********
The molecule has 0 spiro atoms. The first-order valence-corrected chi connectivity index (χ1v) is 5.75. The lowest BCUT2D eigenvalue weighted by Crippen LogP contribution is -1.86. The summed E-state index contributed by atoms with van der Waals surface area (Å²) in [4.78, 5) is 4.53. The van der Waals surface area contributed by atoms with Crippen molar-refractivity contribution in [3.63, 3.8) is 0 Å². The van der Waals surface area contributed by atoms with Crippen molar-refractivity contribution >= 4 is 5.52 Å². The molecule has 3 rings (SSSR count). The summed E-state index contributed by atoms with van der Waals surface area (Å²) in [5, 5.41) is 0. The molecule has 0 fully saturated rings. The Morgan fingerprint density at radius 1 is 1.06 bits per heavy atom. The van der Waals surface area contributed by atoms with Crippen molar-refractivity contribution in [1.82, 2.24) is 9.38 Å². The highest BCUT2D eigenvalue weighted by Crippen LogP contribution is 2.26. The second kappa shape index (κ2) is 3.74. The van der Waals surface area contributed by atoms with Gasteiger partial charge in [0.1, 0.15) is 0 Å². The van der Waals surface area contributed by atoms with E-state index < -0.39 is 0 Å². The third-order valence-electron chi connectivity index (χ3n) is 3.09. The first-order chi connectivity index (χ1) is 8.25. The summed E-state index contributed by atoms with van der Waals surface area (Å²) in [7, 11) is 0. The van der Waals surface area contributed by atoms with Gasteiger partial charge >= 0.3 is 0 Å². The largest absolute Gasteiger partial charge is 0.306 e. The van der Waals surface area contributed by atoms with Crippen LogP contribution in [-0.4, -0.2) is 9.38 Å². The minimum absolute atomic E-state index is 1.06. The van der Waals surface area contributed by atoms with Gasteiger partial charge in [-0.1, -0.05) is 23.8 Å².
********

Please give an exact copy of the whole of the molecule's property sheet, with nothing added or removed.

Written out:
The molecule has 0 spiro atoms. The first-order valence-corrected chi connectivity index (χ1v) is 5.75. The lowest BCUT2D eigenvalue weighted by Crippen LogP contribution is -1.86. The summed E-state index contributed by atoms with van der Waals surface area (Å²) in [4.78, 5) is 4.53. The van der Waals surface area contributed by atoms with Crippen molar-refractivity contribution in [3.63, 3.8) is 0 Å². The van der Waals surface area contributed by atoms with Crippen molar-refractivity contribution >= 4 is 5.52 Å². The molecule has 3 rings (SSSR count). The summed E-state index contributed by atoms with van der Waals surface area (Å²) in [5, 5.41) is 0. The molecule has 0 fully saturated rings. The Morgan fingerprint density at radius 1 is 1.06 bits per heavy atom. The van der Waals surface area contributed by atoms with Crippen molar-refractivity contribution in [1.82, 2.24) is 9.38 Å². The highest BCUT2D eigenvalue weighted by Crippen LogP contribution is 2.26. The second kappa shape index (κ2) is 3.74. The van der Waals surface area contributed by atoms with Gasteiger partial charge in [0.1, 0.15) is 0 Å². The van der Waals surface area contributed by atoms with E-state index < -0.39 is 0 Å². The third-order valence-electron chi connectivity index (χ3n) is 3.09. The first-order chi connectivity index (χ1) is 8.25. The summed E-state index contributed by atoms with van der Waals surface area (Å²) in [7, 11) is 0. The van der Waals surface area contributed by atoms with Gasteiger partial charge >= 0.3 is 0 Å². The largest absolute Gasteiger partial charge is 0.306 e. The van der Waals surface area contributed by atoms with Crippen LogP contribution in [-0.4, -0.2) is 9.38 Å². The minimum absolute atomic E-state index is 1.06. The van der Waals surface area contributed by atoms with Gasteiger partial charge in [-0.1, -0.05) is 23.8 Å².